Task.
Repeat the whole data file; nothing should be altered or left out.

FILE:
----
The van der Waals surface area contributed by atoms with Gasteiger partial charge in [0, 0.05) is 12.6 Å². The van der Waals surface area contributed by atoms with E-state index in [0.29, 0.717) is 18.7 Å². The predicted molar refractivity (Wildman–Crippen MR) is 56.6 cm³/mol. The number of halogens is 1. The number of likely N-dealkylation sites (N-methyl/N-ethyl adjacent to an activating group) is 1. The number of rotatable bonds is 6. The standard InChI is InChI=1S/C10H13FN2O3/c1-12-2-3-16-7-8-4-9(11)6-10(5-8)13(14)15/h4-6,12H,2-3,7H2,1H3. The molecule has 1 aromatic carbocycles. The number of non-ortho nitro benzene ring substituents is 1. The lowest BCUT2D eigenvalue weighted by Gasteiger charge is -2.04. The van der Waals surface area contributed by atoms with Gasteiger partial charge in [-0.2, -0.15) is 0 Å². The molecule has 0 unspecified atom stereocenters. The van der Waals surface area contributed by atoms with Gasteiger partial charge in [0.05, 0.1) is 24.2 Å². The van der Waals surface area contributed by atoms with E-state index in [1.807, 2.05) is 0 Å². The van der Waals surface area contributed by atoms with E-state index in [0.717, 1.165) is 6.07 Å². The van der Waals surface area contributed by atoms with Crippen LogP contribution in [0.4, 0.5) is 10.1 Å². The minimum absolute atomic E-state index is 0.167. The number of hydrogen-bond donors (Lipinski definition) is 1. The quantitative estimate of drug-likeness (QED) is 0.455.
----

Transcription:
The van der Waals surface area contributed by atoms with Gasteiger partial charge in [0, 0.05) is 12.6 Å². The van der Waals surface area contributed by atoms with E-state index in [0.29, 0.717) is 18.7 Å². The predicted molar refractivity (Wildman–Crippen MR) is 56.6 cm³/mol. The number of halogens is 1. The number of likely N-dealkylation sites (N-methyl/N-ethyl adjacent to an activating group) is 1. The number of rotatable bonds is 6. The standard InChI is InChI=1S/C10H13FN2O3/c1-12-2-3-16-7-8-4-9(11)6-10(5-8)13(14)15/h4-6,12H,2-3,7H2,1H3. The molecule has 1 aromatic carbocycles. The number of non-ortho nitro benzene ring substituents is 1. The lowest BCUT2D eigenvalue weighted by Gasteiger charge is -2.04. The van der Waals surface area contributed by atoms with Gasteiger partial charge in [-0.2, -0.15) is 0 Å². The molecule has 0 unspecified atom stereocenters. The van der Waals surface area contributed by atoms with Gasteiger partial charge in [0.05, 0.1) is 24.2 Å². The van der Waals surface area contributed by atoms with E-state index in [1.807, 2.05) is 0 Å². The van der Waals surface area contributed by atoms with E-state index in [0.717, 1.165) is 6.07 Å². The van der Waals surface area contributed by atoms with Crippen LogP contribution in [0.4, 0.5) is 10.1 Å². The minimum absolute atomic E-state index is 0.167. The number of hydrogen-bond donors (Lipinski definition) is 1. The quantitative estimate of drug-likeness (QED) is 0.455.